On to ticket prices. Yes even I think they are outragous and I sell the damn things. Look, a regular season pass sells for $69.99 ten dollars more than a one day ticket, but it doesn't include a coupon booklet. To get said coupon booklet you have to pay $89.99... twenty dollars more than a regular season pass and thirty more than a one day ticket, and if you buy a one day ticket for full price and decide later you want a season pass you have to pay $40.00 for the upgrade.. paying a total of $100.00 for a regular season pass that again doesn't come with a coupon booklet.
The price to park is crazy as well, $15?!?! Please... park down the hill at the Red Lobster, Marie Calenders, or Wendy's parking lots and walk up the hill. Sure it takes a little longer and in the heat its not that great but save the 15 bucks for the overpriced food inside the park... Obviously I could go on and on with an insiders opinion but I think I'll stop here... and hope none of my Supervisors see this..

June 24, 2006 at 2:19 PM · ^ Yeah your right I just finished my Hiring Process at six flags magic mountain yesterday and I have orientation friday. If you, can you tell me about job orientation and what we do?

---back on subject.
Six flags is already doing construction in the front by the hill, do any of you know what that is? Rumors say its going to be a "City walk/downtown disney" type of thing. Anyways the park yes, indeed needs alot of work done with paint on the trakcs and theming, I think they should take down Flashback and perhaps add a auditorium for a 3d That park has so much potential but there not doing anything with it, the new owner said that it would be more family orientated, even if it mena to close magic mountain down for a few months... But the whole park is SWAMPED with teenagers never will you see a family waiting in line with you like you do at universal studios/disney parks. You see teenagers/kids and or adults. The place where you get a job interview is a pack up and go trailor. For any of you that work(ed) there can you please explain orientation to me, if I get scheduled for orientation that means im hired right?

June 24, 2006 at 2:53 PM · yeah..... "downtown disney" or "citywalk" would be an improvement.... but actually its more housing they're putting up... i know because in my walk to save 15 dollars for parking, i walked past the public notice sign tht every body goes wizzing right by in their cars. its not actually 6 flags doing construction either. its the homemakers... but its on pause because of the community and the government steping in. community doesnt want more traffic, and gov has problems with water and traffic. i dont think anything will be happening soon, but noone can be sure at all.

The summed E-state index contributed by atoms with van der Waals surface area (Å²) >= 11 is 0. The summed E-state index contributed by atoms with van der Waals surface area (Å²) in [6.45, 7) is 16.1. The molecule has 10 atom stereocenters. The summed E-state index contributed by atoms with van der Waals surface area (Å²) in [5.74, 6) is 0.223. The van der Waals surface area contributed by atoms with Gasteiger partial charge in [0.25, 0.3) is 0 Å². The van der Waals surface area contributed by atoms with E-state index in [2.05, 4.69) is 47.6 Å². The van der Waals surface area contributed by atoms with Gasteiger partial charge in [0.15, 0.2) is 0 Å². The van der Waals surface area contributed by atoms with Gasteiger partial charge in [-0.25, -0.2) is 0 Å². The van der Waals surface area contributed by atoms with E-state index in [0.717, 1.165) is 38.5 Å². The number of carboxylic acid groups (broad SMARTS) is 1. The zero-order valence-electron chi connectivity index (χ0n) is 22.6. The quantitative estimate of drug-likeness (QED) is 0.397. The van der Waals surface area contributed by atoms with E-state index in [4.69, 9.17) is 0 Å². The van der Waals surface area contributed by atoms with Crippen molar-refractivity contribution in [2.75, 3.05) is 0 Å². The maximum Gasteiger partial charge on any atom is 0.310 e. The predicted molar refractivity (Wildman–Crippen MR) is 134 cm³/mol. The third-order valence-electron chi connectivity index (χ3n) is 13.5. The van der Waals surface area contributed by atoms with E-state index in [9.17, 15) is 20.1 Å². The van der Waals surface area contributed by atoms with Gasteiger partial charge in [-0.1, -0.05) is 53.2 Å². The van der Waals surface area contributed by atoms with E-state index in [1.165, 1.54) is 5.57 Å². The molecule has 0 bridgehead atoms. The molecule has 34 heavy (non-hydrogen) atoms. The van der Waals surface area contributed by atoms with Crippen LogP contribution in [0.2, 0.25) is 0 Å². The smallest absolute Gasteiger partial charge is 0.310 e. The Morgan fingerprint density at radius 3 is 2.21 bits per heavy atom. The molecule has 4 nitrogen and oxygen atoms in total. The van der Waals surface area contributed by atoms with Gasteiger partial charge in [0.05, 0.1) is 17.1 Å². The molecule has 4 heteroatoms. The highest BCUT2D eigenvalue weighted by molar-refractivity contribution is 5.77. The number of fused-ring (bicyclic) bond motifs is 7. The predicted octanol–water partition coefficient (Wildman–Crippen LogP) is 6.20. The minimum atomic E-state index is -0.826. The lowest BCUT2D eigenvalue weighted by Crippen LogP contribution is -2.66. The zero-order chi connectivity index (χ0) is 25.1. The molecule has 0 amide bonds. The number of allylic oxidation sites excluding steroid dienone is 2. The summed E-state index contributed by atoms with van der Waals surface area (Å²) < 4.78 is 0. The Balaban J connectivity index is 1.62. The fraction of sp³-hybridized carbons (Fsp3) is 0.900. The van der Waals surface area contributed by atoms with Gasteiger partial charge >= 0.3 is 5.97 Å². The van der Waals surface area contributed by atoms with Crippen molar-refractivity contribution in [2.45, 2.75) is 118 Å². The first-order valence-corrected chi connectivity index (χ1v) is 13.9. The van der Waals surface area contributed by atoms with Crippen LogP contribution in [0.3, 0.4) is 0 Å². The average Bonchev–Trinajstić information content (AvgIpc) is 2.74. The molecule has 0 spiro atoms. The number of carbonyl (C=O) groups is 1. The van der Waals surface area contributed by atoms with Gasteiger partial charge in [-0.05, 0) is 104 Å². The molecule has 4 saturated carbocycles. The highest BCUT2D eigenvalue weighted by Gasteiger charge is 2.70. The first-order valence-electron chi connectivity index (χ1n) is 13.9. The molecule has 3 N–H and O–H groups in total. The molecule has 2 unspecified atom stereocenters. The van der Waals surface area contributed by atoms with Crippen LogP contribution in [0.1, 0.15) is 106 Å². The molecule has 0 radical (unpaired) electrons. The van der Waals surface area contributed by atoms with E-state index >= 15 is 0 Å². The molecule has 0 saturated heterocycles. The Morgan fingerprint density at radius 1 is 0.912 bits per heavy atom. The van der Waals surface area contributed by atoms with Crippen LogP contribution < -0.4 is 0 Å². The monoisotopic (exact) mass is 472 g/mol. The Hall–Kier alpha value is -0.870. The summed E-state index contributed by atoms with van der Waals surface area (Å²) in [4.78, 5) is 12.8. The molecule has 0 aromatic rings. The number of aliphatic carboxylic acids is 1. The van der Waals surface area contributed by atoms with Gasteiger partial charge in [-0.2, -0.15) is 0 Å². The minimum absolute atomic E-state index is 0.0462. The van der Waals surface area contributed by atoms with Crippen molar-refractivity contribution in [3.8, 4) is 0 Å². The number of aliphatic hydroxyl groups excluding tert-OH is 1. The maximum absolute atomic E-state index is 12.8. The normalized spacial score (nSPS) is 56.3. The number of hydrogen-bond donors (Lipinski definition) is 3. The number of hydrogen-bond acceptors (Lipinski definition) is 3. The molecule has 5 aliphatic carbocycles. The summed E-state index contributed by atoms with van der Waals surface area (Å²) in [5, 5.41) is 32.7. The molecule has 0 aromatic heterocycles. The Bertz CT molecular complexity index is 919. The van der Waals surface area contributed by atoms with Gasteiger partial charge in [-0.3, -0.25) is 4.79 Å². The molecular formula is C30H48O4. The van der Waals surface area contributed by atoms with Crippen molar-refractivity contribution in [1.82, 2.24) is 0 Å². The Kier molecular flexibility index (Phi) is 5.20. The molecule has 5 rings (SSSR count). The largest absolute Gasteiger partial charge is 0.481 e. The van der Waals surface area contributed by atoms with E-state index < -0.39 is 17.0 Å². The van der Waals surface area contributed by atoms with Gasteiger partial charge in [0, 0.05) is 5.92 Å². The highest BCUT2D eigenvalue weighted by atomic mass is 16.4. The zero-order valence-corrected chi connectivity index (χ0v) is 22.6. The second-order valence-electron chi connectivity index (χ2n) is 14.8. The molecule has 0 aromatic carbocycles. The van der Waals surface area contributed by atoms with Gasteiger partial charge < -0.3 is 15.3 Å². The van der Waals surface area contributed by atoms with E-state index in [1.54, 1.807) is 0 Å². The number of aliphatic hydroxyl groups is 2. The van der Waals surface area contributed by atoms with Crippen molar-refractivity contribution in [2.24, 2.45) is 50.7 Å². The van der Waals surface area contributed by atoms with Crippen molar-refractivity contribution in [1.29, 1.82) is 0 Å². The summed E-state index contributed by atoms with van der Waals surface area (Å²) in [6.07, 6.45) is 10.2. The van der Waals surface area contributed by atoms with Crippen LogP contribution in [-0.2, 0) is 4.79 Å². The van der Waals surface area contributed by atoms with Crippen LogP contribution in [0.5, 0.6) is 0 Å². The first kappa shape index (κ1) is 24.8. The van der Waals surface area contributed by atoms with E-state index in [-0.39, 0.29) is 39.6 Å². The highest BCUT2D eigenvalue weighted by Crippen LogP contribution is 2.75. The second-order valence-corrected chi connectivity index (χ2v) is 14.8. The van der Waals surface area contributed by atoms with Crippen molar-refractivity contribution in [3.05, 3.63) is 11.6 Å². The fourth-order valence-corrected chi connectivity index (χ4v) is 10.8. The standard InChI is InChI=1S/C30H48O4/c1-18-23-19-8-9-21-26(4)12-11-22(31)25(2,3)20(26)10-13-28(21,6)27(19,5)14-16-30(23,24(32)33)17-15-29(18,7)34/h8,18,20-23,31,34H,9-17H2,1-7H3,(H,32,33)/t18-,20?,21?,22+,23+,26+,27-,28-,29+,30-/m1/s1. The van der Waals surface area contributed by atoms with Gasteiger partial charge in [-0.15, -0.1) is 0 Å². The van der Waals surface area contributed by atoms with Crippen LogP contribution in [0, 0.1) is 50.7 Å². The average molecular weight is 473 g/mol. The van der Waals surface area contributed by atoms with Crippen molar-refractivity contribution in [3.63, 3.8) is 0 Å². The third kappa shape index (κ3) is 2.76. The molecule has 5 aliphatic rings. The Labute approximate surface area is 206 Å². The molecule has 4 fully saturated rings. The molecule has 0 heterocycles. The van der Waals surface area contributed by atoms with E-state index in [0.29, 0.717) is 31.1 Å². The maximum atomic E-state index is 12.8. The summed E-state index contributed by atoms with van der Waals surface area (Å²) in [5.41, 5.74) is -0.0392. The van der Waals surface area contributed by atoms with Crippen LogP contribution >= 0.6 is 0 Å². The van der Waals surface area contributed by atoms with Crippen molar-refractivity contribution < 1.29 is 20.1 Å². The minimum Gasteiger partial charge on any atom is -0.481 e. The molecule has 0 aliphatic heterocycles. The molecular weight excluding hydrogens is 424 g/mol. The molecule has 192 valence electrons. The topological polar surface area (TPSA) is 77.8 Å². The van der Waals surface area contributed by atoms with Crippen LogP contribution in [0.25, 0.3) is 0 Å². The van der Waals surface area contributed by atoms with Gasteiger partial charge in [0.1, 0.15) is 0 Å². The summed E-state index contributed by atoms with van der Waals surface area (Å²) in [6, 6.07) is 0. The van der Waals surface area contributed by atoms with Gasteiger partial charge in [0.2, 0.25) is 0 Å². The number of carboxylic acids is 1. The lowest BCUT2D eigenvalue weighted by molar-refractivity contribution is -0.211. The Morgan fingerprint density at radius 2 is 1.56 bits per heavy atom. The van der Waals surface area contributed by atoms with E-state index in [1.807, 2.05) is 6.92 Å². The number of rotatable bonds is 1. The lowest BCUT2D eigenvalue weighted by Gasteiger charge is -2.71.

June 24, 2006 at 6:07 PM · im so could magic mountain be put up for sale? its the best six flags in the world...and thats a fact not just my opinion....besides what are teens gonna do if magic mountain closes? where are we gonna go? we are going to have no telling you, being in high school rite now...alotta teens are complaining....magic mountain won't be sold without the complains from teens that regualrly visit magic mountain..u so pissed as six flags is what i look forward to every summer...they can't sell it to those stupid real estate people...
June 24, 2006 at 11:23 PM · A few years ago the Travel Channel named Magic Mountain as one of the top 10 theme parks in the world! My family lives 12 hours away yet we make it a destination far more often than Disney. We like the rides better than Cedar Point - although Cedar Point is a great park. The weather is better and the rides are exciting. We will be very sad to see it go :( However, on our last trip we went to Disneyland & Magic Mountain and after the cleanliness of disney - Magic Mountain seemed filthy! But,one member of our group got sick after eating at a food establishment in the park, and the people at the customer service area were very helpful and gave us a refund for the food and made sure the person was doing okay. Good & bad for one visit. I hope everything works out and the park stays.
June 24, 2006 at 11:50 PM · The type of demographic that Magic Mountain attracts includes teenagers and young adults from the inner city that look like gang members even if they are not. There have been many violent incidents at the park. It definitely does not have a family friendly feeling. Disneyland, Universal Studios and even Knott's Berry Farm are cleaner and have the image of being a much safer place for suburban families to come.
June 24, 2006 at 11:56 PM · I thought that Six Flags Magic Mountain is a great place. I think the problem is not the park but the management. The employees are underpayed for all the things they have to put up with while the management gets payed a lot of money. So employees aren't happy it makes people like me have a less fun time.

They could probably find better ways to sell food and water than hiking up the prices. You can get a gallon of gas for the same price as a liter of water. Maybe they should get a fast food chain like McDonalds or Burgerking to go in and sell food.

And I love all the coasters, but they spend more money trying to break records than they do getting people to have a good time when not riding the coasters. People spend most of the time not n a ide, but walking or eating or just looking around. Adding scenery would help and taking care of trash on the paths.